Wednesday, 6 April 2005

EU Food Supplements Directive deemed invalid

Some good news for a change! Up yours, Pharmacompanies!


There was tremendous news today for the millions of people in Europe who choose to use food supplements. Following a landmark challenge in the European Courts of Justice (ECJ) brought by the Alliance for Natural Health and Nutri-Link Ltd to the contentious Food Supplements Directive, which effectively proposed to ban 75% of vitamin and mineral forms, Advocate General Geelhoed, the senior adviser to the ECJ, gave his Opinion in favour of the Alliance’s case.

What does this mean? That the chances of consumers being able to continue using the natural food supplements they believe are beneficial to their health are now greatly increased. There has been uproar about the proposed EU ban, and maybe, against the odds, the consumer is going to come out on top in what is a remarkable modern day case of David and Goliath.

In a statement released in Luxembourg today at 0830 GMT, the Advocate General concluded that:

* The Food Supplements Directive infringes the principle of proportionality because basic principles of Community law, such as the requirements of legal protection, of legal certainty and of sound administration have not properly been taken into account.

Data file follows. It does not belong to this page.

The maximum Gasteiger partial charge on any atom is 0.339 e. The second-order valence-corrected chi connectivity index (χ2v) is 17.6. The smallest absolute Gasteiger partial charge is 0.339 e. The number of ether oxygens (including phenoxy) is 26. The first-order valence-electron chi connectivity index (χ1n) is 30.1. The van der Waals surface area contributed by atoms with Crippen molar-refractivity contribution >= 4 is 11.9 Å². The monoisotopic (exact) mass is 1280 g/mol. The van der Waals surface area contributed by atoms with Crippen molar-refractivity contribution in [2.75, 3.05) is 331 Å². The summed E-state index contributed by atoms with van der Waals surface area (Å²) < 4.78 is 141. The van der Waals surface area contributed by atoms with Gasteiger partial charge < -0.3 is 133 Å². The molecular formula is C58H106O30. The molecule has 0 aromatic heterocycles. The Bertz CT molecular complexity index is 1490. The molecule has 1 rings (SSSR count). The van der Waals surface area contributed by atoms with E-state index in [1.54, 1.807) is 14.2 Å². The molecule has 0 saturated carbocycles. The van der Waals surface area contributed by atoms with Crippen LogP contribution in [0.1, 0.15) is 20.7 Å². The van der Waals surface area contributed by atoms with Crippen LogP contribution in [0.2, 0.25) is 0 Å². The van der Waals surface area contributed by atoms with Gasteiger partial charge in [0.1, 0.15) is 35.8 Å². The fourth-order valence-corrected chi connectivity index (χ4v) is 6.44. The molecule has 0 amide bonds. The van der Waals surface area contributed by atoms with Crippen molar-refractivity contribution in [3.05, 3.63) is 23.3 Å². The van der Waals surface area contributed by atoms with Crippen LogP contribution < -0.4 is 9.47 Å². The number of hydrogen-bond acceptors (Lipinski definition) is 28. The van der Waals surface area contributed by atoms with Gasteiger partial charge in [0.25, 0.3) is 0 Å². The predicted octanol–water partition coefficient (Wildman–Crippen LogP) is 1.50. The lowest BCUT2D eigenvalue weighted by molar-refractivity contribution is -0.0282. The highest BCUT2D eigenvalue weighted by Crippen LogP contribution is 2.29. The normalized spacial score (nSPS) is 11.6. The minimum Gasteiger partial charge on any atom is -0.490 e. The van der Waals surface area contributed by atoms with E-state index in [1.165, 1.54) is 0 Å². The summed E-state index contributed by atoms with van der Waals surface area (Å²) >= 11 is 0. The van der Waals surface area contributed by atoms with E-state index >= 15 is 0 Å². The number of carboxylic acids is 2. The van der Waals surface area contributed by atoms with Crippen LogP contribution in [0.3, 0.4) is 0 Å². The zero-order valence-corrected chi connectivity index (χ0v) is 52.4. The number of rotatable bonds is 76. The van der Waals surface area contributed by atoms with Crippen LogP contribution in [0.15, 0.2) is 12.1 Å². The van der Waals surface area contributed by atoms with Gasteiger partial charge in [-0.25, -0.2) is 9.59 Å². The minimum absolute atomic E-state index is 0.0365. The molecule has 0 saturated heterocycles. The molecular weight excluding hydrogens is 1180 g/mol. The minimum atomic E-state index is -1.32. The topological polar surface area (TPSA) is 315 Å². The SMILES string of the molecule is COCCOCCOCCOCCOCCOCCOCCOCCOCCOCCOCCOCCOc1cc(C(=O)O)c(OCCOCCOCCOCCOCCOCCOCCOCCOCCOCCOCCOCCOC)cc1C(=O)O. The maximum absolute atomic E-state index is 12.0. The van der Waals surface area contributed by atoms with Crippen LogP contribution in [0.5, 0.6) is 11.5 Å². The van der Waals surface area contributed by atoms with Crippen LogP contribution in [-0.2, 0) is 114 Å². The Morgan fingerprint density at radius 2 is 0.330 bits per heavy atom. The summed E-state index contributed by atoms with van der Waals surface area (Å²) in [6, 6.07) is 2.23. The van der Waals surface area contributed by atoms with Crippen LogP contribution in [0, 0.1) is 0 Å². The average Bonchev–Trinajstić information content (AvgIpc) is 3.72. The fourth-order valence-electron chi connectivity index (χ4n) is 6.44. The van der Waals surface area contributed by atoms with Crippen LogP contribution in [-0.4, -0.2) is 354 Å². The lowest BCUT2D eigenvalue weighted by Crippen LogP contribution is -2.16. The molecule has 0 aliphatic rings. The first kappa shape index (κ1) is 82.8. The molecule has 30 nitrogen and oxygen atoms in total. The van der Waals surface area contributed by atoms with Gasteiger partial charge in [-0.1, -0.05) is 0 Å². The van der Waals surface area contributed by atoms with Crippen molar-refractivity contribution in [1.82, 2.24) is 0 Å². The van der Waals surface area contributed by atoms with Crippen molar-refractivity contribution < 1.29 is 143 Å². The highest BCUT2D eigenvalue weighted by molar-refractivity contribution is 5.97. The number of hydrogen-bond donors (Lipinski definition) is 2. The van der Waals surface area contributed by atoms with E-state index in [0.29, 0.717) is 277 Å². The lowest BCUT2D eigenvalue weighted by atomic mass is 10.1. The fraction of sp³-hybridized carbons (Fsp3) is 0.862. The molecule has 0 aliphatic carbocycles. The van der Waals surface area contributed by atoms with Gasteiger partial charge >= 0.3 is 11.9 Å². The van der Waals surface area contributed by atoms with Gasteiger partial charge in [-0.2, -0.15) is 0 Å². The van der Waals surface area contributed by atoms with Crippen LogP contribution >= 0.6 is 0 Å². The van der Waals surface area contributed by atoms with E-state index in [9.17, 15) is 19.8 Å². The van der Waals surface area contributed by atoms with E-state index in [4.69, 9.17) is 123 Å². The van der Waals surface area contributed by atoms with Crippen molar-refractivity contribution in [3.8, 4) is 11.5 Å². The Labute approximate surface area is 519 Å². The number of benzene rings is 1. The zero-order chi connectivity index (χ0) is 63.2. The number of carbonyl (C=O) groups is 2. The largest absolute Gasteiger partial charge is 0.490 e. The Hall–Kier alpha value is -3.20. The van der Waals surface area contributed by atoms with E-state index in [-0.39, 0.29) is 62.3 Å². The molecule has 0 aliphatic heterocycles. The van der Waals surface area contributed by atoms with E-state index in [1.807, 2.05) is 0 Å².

* It is therefore invalid under EU law.

It should be stressed that the Advocate General’s pronouncement is not a ruling. That will come from the ECJ judges, later - probably around June. But typically, in the vast majority of cases, the Court Judgment follows the recommendations of the Advocate General.

If the Advocate General’s recommendations are adopted, in effect, the ban on vitamin and mineral forms not included on the EU’s ‘Positive list,’ due to come into effect on 1 August 2005, will be declared illegal. In essence, the positive list of allowable nutrient forms will be deemed to be too narrow, too restrictive, and based on flawed science.

This would avoid the totally irrational situations that the Food Supplements Directive would otherwise create. For example, synthetically produced selenium would have been allowed on the positive list, while the natural source found in Brazil nuts would not; synthetic forms of Vitamin E (often used in ‘adverse’ vitamin studies reported in the media) would be allowed, but the natural, most beneficial food forms would not.

The Alliance for Natural Health (ANH) is a Europe-wide professional organisation dedicated to ensuring that good science and good law are applied to regulation affecting the leading edge of natural health. If the Advocate General’s recommendations are endorsed by the ECJ judges, it will represent the culmination of three years dogged determination, dedication and hard work on the part of ANH and its many supporters around the world.

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